Non-melanoma Skin Cancers

These are some of the commonest skin lesions referred for assessment and comprise squamous cell cancers or SCCs and basal cell cancers or BCCs.

SCCs can be rapidly growing lesions over a few weeks to months and have the capacity although relatively low to metastasize or travel  firstly to local draining lymph nodes and they can invade local structures although again this is usually with respect to neglected lesions present for more than a year. Most SCCs look like a non-healing sore or ulcer and can form a nodule in the skin that doesn’t look like much. There is a lesion that can be confused with an SCC which is called a keratoacanthoma but this is best managed in the same manner as for an SCC which is surgical excision with adequate margins. SCCs typically occur in sun-exposed areas of the skin, affecting individuals >60 years of age and most occur in the head and neck on the face, lips, ears and scalp. Other common sites as would be expected are the forearms, backs of hands and legs. SCCs are also common in patients taking immune-suppressive medication such as after an organ transplant or for treatment of Rheumatoid arthritis or other chronic illnesses.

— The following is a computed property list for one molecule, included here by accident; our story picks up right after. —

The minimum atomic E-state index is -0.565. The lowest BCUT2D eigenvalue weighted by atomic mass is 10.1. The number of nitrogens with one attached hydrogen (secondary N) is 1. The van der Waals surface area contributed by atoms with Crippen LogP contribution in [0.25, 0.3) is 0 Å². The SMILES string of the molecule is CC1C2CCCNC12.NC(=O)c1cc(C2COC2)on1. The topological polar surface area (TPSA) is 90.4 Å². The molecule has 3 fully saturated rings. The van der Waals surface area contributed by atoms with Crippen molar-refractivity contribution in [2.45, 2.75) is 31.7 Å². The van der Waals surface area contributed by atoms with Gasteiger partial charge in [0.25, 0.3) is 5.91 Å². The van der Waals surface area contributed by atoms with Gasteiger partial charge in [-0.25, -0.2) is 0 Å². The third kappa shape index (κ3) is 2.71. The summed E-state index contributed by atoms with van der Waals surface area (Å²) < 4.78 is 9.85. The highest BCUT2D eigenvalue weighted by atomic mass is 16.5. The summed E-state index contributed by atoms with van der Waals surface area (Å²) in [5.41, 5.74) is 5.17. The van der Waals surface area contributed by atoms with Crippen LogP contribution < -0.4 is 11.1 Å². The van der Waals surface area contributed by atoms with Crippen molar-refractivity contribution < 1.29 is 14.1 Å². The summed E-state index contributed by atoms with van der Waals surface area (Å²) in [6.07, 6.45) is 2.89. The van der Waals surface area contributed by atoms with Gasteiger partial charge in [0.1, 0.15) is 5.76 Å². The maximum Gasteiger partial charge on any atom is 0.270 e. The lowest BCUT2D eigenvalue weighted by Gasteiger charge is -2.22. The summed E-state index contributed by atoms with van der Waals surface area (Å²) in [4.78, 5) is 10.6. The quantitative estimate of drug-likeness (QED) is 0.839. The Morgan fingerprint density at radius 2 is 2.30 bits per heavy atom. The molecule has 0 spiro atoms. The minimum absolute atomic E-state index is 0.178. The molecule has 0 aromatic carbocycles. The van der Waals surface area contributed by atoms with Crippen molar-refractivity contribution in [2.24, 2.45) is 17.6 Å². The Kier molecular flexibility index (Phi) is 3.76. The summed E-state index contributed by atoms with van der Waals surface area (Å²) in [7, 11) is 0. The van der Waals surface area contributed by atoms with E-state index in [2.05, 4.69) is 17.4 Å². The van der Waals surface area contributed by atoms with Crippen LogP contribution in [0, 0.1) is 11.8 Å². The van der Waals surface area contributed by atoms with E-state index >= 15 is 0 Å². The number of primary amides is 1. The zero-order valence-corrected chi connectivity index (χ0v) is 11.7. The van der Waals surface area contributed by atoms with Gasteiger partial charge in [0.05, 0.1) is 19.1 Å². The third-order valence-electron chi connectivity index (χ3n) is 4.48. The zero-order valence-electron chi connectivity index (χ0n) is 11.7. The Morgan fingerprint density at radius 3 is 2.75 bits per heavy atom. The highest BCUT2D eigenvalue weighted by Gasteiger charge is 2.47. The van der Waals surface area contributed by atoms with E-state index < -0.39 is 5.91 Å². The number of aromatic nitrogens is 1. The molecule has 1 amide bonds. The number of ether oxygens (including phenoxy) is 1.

BCCs are slower growing skin lesions and develop over months to years. They may invade local tissues but they rarely metastasize. Like SCCs they tend to occur in older age groups but they can be found in individuals in their twenties. They are associated with sun-exposure and of course are common on the face found on the cheeks and around the ears. Most form a pearly nodule but they can ulcerate and when neglected they can erode into deep facial structures forming the so-called ‘rodent ulcer’ which does not need further description. There are three types of categories of BCCs; nodular, superficial and morphoeic. The morphoeic BCC is a superficial lesion which spreads sidewards and needs wider excision margins. Some basal cell cancers are pigmented and are therefore difficult to diagnose prior to excision and can be confused with a melanoma. Of course the treatment for both lesions is the same, excision. In some special anatomical sites and clinical situations chemotherapy and other special creams such as Imiquimod can be used. These sites are places such as the ear canal or areas particularly difficult to treat surgically. Cryotherapy is usually not successful because BCCs arise from the deepest layer of the skin and can lead to skin cancer progression. There are other more complex treatments involving skin chemosensitisation and treatment with ‘blue light’ but in most circumstances simple excision is the best form of treatment.

For complex clinical situations involving skin field change or recurrence or advanced neglected skin lesions radiotherapy can be useful adjunctive treatment for both BCCs  and SCCs.